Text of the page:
An Orthodox Destination

Gary Skulnik, with daughter Irit, 2, and his wife, Polina, and daughters Celia, 6, and Rachel, 9, said the neighborhood
Gary Skulnik, with daughter Irit, 2, and his wife, Polina, and daughters Celia, 6, and Rachel, 9, said the neighborhood "enriches life." (James M Thresher - Twp)

Network News

X Profile
View More Activity
By Janet Lubman Rathner
Special to The Washington Post
Saturday, October 15, 2005

At first glance, the Silver Spring neighborhood of Kemp Mill resembles many other subdivisions built in Montgomery County in the late 1950s and early 1960s. A closer inspection, however, reveals something a little different.

Interspersed among the tree-shaded blocks of ramblers, split levels, Cape Cods and Colonials are four Jewish schools and three synagogues. At the Kemp Mill Shopping Center, along with the usual Giant Food, CVS pharmacy and Chevy Chase Bank, are a kosher butcher and a kosher bakery that do a thriving business.

The reason?

At least half of the community's approximately 10,000 residents are Orthodox Jews.

"Kemp Mill has probably the largest Orthodox population in Montgomery County," said Shonny Kugler, a real estate agent and resident of Kemp Mill since 1966.

Kemp Mill has been a destination for Orthodox Jews since 1961, when the Young Israel Shomrai Emunah synagogue relocated to the leafy suburb from Washington.

"There was no Orthodox community until we moved out here," recalled Gedaliah Anemer, senior rabbi at Shomrai Emunah. "We started having services in my house. A small synagogue was built a year later."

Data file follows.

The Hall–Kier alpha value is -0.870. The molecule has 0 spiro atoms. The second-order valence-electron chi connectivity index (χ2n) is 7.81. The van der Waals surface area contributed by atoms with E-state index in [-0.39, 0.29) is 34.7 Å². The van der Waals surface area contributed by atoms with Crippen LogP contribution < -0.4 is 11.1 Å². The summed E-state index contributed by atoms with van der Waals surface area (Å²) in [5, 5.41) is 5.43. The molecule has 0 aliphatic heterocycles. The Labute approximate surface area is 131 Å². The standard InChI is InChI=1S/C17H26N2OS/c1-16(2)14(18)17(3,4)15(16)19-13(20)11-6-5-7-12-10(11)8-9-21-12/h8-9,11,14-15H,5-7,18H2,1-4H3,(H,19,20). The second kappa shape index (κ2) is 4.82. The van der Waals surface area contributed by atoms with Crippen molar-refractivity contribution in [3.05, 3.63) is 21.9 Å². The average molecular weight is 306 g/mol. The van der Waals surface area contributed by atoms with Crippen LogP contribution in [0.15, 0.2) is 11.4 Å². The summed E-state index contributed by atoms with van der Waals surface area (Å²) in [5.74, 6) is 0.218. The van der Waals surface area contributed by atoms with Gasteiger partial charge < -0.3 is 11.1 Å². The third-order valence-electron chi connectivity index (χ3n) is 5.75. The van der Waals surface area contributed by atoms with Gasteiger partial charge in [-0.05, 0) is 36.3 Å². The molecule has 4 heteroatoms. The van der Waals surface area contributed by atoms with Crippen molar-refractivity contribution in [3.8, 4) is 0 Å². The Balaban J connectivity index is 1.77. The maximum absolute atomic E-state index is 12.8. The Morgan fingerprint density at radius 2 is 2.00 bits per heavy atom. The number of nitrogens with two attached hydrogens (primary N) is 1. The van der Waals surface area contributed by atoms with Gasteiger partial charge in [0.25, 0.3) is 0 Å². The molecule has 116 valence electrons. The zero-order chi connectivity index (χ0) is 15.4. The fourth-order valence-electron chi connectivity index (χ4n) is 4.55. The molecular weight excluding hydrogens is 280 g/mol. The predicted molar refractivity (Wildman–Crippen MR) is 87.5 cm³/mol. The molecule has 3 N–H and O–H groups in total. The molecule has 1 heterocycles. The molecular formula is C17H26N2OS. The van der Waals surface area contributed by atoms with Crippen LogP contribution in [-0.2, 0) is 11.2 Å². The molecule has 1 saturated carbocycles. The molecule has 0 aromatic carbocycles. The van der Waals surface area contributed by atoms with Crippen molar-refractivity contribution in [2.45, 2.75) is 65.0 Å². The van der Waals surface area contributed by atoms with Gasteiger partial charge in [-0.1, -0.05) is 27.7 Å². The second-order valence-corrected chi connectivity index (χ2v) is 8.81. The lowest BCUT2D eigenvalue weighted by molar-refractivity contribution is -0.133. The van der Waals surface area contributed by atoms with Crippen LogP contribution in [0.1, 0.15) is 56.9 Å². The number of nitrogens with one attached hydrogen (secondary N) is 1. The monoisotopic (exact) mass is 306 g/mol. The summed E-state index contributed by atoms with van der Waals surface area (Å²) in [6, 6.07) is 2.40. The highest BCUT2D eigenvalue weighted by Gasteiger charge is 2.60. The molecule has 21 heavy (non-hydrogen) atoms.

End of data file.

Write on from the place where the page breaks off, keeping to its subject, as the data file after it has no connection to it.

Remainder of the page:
The synagogue has grown along with Kemp Mill. Today it operates out of a building on University Boulevard, where there is also a nursery school, and one on Arcola Avenue.

"We have 800 families," Anemer said. "Kemp Mill is pleasant for the Orthodox. I have this proprietary feeling about it. I'm like a father."

The high number of Orthodox Jews who call Kemp Mill home is apparent on weekends, when, rain or shine, people are out in droves, walking to places of worship. Orthodox Jews do not drive on the Sabbath, which begins at sundown Friday and lasts until sundown Saturday. Kugler said that religious tenet attracts Orthodox Jews to Kemp Mill. "They need a synagogue within walking distance," he said. "They relocate for that."

Herzel Kranz, the rabbi at Kemp Mill's Silver Spring Jewish Center, said that while other areas in Montgomery County have substantial Jewish populations, "Kemp Mill is the Jewish neighborhood of Washington."

"Potomac has synagogues," he said, but "a synagogue does not make a community. It's the infrastructure; the schools, the mikvah [ritual bath], a butcher shop, bakeries, bookstores. It's either here in Kemp Mill or a mile away in Wheaton," Kranz said.


CONTINUED     1        >

© 2005 The Washington Post Company

Network News

X My Profile
View More Activity